MADRID: Suspended president of the Spanish football federation Angel Maria Villar, who is under investigation for corruption, tried on Monday to stoke up fears that the country could be kicked out of next year’s World Cup in Russia because of government interference.
Villar, who is free on bail, spoke at a news conference and again denied any wrongdoing. He also blamed the government for meddling in the federation’s affairs by suspending him.
“This government is putting Spain’s participation in the World Cup at risk,” the 67-year-old Villar said in his first news conference since being arrested in July along with his son, Gorka Villar, and two other officials.
“The risk is serious,” Villar said. “The only party responsible for Spain not going to the World Cup will be the Spanish government. All member federations have to administer their affairs in an independent manner and ensure that there is no interference from third parties.”
FIFA said on Friday that “a joint FIFA-UEFA delegation will be sent to Madrid shortly to monitor and assess the situation in the association”.
FIFA made no mention of a possible suspension of the federation, which could keep Spain out of next year’s World Cup or even knock Real Madrid and Barcelona out of the Champions League.
Villar, who has spent time behind bars to impede the possible destruction of evidence, and the other three officials are being investigated for alleged improper management, misappropriation of funds, corruption and falsifying documents.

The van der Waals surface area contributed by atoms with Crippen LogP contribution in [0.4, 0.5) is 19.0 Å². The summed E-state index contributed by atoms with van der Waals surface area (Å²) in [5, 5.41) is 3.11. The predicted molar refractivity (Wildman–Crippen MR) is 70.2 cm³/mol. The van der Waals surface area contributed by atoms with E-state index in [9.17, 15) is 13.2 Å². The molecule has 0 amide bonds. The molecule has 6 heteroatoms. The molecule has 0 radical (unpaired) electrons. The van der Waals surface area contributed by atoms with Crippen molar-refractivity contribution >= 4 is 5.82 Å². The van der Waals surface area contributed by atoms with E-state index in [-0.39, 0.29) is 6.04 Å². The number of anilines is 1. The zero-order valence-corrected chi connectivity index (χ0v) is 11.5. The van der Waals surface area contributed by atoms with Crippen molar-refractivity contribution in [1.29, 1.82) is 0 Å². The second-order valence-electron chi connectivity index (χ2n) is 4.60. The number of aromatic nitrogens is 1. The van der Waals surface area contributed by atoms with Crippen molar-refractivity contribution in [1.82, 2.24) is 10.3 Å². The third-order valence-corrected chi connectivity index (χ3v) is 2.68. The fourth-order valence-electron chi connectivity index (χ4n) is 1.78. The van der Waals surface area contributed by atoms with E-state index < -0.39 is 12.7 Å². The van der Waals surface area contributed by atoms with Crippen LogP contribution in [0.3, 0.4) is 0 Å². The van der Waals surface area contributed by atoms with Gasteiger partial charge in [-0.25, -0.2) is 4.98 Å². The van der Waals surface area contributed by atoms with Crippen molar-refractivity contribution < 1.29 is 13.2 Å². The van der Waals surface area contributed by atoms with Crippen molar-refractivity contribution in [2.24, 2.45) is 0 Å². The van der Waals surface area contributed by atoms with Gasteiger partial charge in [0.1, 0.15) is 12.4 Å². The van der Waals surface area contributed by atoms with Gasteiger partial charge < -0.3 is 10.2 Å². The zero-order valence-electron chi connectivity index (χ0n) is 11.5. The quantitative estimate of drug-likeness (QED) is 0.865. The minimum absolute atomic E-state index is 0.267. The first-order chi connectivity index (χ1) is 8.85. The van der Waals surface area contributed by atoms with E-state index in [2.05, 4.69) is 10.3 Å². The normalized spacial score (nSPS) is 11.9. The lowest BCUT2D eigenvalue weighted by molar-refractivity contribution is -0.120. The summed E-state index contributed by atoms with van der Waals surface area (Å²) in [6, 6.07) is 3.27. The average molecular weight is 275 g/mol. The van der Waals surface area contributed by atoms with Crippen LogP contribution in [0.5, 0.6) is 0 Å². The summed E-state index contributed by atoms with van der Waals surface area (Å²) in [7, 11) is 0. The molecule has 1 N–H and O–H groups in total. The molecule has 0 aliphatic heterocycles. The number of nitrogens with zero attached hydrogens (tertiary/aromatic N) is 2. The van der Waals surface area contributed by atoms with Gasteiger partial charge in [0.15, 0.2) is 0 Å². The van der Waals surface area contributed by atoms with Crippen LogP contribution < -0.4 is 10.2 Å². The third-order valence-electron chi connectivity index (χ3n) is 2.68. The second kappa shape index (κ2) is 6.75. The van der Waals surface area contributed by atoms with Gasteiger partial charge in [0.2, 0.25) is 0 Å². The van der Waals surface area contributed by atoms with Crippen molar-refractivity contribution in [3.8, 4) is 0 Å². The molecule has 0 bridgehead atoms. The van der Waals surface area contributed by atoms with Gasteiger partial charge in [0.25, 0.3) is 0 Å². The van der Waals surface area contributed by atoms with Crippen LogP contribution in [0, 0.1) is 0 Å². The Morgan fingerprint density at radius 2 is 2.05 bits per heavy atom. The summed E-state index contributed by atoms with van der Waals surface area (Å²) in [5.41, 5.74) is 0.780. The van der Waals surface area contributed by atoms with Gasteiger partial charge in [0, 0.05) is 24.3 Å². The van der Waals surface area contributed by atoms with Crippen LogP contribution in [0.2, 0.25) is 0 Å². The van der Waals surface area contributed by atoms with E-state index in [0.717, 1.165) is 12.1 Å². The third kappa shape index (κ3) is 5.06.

Villar resigned his vice presidencies of both FIFA and UEFA following his arrest. But he tried to stay on as the head of Spanish federation, a post he held for three decades.
His refusal to listen to pleas for him to step down led the Spanish government to suspend him from the post for one year pending the outcome of the investigation. Court documents allege that besides misappropriated funds, Villar is suspected of corrupting several regional federations by offering favours in exchange for votes.
Villar fired back at the government, saying his suspension had broken FIFA rules since it represented interference in the federation’s management.
“It’s easy to see that the source of concern was my arbitrary and unjustified removal from the presidency of the federation and for not respecting the presumption of innocence,” Villar said, adding that other teams are ready to take Spain’s place at the World Cup.
However, there has been little concern shown in Spain both by leading politicians and those involved in the game.
“I can’t contemplate this scenario. I am absolutely convinced that Spain will go to the World Cup in Russia and, moreover, they will win it,” said Spanish Prime Minister Mariano Rajoy.